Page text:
Louise Munro, age 23, volunteers at Royal Lancaster Infirmary On Ward service which is part of Royal Lancaster Infirmary where she spends time with 84 year-old Marina
"Being in hospital isn’t pleasant, away from home, family and routine, and most patients do not want to be there. This is why patient experience and looking after the whole person is important. Through our On Ward service we focus on the experience of our older patients who may be in hospital for long periods of time, or who may be admitted regularly. I volunteer with the Royal Voluntary Service On Ward service because I can see the difference I can make. The smiles you get when you walk into a room, or the feeling when you make a patient laugh when they’re having a bad day show you how valuable it is.
"Hospitals can be a scary place but having someone there simply to have a chat, to distract you or even make you laugh, can make all the difference. The patients are very well cared for but it is often said that for every 10 days in hospital, 10 years of muscle aging can occur in elderly patients. As volunteers we have the time to spend reminiscing, doing activities and exercises in a group with some music. Some patients have said the atmosphere on the ward shifts when there are volunteers around, and I like to think we take a little pressure from the ward staff too as they love seeing patients engaged and laughing, and often join in when they can.
"It’s not just about the patients themselves either, it’s also about the family and friends. It is easy to run out of new things to talk about with relatives you may have been visiting for months, but through reminiscence stories from long ago can stimulate new conversations – one relative had no idea how much their Mother had done during the war. It is also a small weight off their minds to know people are spending time with their loved ones through the day.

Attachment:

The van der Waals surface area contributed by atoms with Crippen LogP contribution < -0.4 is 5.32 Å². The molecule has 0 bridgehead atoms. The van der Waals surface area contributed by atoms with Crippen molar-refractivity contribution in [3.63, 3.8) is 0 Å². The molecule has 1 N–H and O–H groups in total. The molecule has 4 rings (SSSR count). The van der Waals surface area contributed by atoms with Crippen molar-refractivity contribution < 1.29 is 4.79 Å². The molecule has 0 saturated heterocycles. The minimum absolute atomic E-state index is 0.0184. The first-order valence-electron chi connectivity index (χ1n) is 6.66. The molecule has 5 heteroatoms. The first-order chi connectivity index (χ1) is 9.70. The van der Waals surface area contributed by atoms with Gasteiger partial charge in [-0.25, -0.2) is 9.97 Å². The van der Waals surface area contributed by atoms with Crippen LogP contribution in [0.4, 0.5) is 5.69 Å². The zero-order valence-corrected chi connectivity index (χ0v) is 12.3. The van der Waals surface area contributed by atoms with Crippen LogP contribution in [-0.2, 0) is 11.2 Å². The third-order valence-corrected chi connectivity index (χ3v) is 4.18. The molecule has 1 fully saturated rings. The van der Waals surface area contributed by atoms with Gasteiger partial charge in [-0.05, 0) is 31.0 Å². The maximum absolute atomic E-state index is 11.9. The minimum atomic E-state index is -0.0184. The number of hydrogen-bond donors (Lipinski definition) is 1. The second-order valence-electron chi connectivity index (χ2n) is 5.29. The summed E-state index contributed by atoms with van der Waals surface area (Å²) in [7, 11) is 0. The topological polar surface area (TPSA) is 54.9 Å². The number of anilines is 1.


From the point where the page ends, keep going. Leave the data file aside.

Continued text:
"Care is not just about medical needs, it is also about the social needs of individuals. I volunteer across the six wards our service covers, five days a week, and know that our On Ward service supports the Trust to fill the gap in social and physical engagement that is needed to fulfill a quick and healthy recovery. I’m more than happy to give my time to help provide this for the patients and the community."
Louise Munro, Royal Voluntary Service volunteer
"It’s not always that nice being in hospital, when you want to be at home and with your family, but the people here are so friendly. Everyone is lovely. I like having the volunteers like Louise here – it changes the atmosphere in the hospital and helps to break up the day. I don’t do that much during the day, although I do look forward to my lunch and afternoon tea, so if they weren’t here to have a chat with, and read a book with, I’m not sure how I would spend my time. They keep us all going while we wait to go home. It takes you out of your environment, when you’re chatting to someone, or knitting, or exercising and playing a game in a group, and that’s a really good thing. It makes a big difference in lifting your mood.
Marina, age 84
"They are always here and always make you smile and laugh. They don’t expect you to make a big effort - you don’t have to put on airs or make an effort if you feel tired, you can just be who you are."
"The Royal Voluntary Service On Ward service is about improving patient care and experience, it’s not about saving money. We try to be a forward thinking Trust, and improving patient care is something we really value. We know that health and wellbeing in Morecambe Bay is not just about patients’ medical needs – and our aim is to make our patients’ stay at hospital less stressful, less anxiety provoking, and less lonely.
Barry Rigg, The University Hospitals of Morecambe Bay NHS Foundation Trust
"Many of our patients don’t have visitors during their stay, especially those who are elderly and suffering from dementia, and we recognised that many were disconnected, lonely, and bored. The majority of patients were also immobile for most of the day, not moving from their chairs or beds, so we wanted to promote more gentle physical activity.
"The volunteers lead the service. They are trained in meaningful activities, and offer an engaging package of care that centres on social and physical activities to promote patient care. They understand the Trust and the patients – they know how we work, how the wards operate, what the patients like and don’t like, and even the patient’s families’ preferences. They are on the wards across the sites throughout the week and the weekend. It’s especially important that the volunteers are active on the weekends, as this is a much quieter time for the patients – especially those without visitors. There is less clinical activity, and having the volunteers there to improve the atmosphere and keep the patients’ moods up is really valued.
"It’s important to shout about the positives, and this is a service that definitely brings good news for our patients. Every penny of profit from the Royal Voluntary Service Shops and Cafés is invested into the supervision and guidance that is needed to train the volunteers and run the On Ward service - it’s important for people to recognise that."